A little of THIS and a little of THAT

Initially I started this blog as a way of sharing my experiences overseas with those that were interested...however so much has happened over the last two years, including more travelling to foreign destinations, revelations of some kind or other, and experiences I thought others could learn from that I decided to mix it all up.

I hope that somewhere you'll find something that interests you and that you'll be able to learn from.

Saturday, November 8, 2008

No Remembrance Day for me????

With November 11th fast approaching I am heart wrenched at what the past year has taught me in the realities of war and what Remembrance Day means. I have always been proud of my country, have always been honoured by what we have stood for in past wars, and have always been humble as a military wife. I learned early on in my military lifestyle the importance of honouring our fallen soldiers when only two years in my husband’s best friend died in an accident overseas. It was an accident in a country where they were only doing peacekeeping. It was important for me for my husband to always remember. A couple years ago, we said good bye to another dear friend, lost this time in the heat of battle in a fight against terrorism. For those that know me and have kept up with my blogs you have already read about Shane, a friend of Ron’s who no matter how far away they were posted away from each other, still managed to stop in and visit every year when he went to see family in Alberta where we were posted at the time. We as a family have lost four friends overseas throughout the years, so you can see that Remembrance Day is not just another day for me, it’s not just an excuse to take some time off work, and it’s not just another “holiday”.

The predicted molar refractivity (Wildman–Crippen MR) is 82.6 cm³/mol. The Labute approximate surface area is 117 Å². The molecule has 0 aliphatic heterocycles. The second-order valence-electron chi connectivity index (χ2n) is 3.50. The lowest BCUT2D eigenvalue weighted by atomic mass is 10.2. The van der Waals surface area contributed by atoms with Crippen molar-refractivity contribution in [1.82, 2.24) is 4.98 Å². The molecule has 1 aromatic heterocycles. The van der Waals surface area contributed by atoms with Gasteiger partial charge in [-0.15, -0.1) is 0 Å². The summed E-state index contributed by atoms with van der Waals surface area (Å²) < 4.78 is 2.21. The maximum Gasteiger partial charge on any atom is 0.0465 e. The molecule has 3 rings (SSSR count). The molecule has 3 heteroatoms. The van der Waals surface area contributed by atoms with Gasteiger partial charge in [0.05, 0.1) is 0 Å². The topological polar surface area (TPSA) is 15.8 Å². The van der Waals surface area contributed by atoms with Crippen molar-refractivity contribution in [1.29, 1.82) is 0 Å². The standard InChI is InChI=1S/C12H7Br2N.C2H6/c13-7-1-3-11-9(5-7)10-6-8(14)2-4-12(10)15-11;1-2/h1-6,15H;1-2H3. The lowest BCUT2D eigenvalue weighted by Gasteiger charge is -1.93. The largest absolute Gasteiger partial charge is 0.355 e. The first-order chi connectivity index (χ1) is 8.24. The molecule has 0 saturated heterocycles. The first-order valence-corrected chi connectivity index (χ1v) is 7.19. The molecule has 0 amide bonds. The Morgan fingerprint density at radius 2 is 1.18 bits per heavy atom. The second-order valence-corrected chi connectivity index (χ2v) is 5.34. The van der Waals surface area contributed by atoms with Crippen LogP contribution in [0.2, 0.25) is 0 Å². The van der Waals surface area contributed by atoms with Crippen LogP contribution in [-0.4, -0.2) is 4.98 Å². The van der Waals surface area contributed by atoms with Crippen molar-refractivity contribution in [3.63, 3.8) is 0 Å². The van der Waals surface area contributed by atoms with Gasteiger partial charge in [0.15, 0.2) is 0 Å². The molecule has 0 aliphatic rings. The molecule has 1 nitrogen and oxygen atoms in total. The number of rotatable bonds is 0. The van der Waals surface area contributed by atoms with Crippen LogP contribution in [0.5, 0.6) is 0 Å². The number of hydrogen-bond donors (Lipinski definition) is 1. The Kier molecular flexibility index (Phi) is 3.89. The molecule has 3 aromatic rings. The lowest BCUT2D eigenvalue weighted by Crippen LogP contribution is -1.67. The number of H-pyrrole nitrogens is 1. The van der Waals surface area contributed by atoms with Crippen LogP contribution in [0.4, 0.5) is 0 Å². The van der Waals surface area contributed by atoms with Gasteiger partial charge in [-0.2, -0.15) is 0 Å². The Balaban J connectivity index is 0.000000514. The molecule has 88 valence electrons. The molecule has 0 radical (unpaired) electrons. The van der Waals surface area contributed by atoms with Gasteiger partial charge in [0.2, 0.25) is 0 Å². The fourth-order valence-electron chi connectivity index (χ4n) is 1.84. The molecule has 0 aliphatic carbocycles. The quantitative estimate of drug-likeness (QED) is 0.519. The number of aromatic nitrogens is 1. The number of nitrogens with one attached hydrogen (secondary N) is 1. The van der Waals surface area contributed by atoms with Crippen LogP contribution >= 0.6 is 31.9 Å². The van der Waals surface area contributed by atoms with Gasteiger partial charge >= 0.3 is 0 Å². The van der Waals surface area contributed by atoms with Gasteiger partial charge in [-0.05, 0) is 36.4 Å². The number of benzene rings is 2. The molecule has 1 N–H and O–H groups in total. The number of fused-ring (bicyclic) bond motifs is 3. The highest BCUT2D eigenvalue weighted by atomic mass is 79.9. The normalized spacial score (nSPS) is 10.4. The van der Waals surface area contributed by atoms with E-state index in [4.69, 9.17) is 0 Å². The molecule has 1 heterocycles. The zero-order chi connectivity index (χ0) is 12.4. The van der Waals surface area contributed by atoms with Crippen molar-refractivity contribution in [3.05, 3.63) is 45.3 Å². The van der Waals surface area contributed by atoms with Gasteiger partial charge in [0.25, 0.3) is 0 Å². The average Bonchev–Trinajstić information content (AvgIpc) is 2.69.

This year during my service overseas I stood for 12 ramp ceremonies for 14 soldiers, one of which was a friend. I had hoped this year to wear my medal, and stand proud among the other onlookers paying respect for their war dead. I was informed however that the Embassy here does not pay tribute to Remembrance Day, after some distaste from one Embassy member it was decided that a small ceremony would take place with a five minute speech from the Ambassador. A slap in the face to those lost, and an excuse in laziness from Canada for not taking time to pay respect to their soldiers.

As Remembrance Day means something to me, I promptly donned my poppy on November 1, packing it with my luggage for Italy, the only one I brought from Canada. For me, I will commemorate on my own as I stand faithfully at home, and bow my head at 11:00 for two minutes of silence; tears will more than likely be shed, as the thought brings water to my eyes now, and at 12 noon, I will carefully put my poppy away until next year again.

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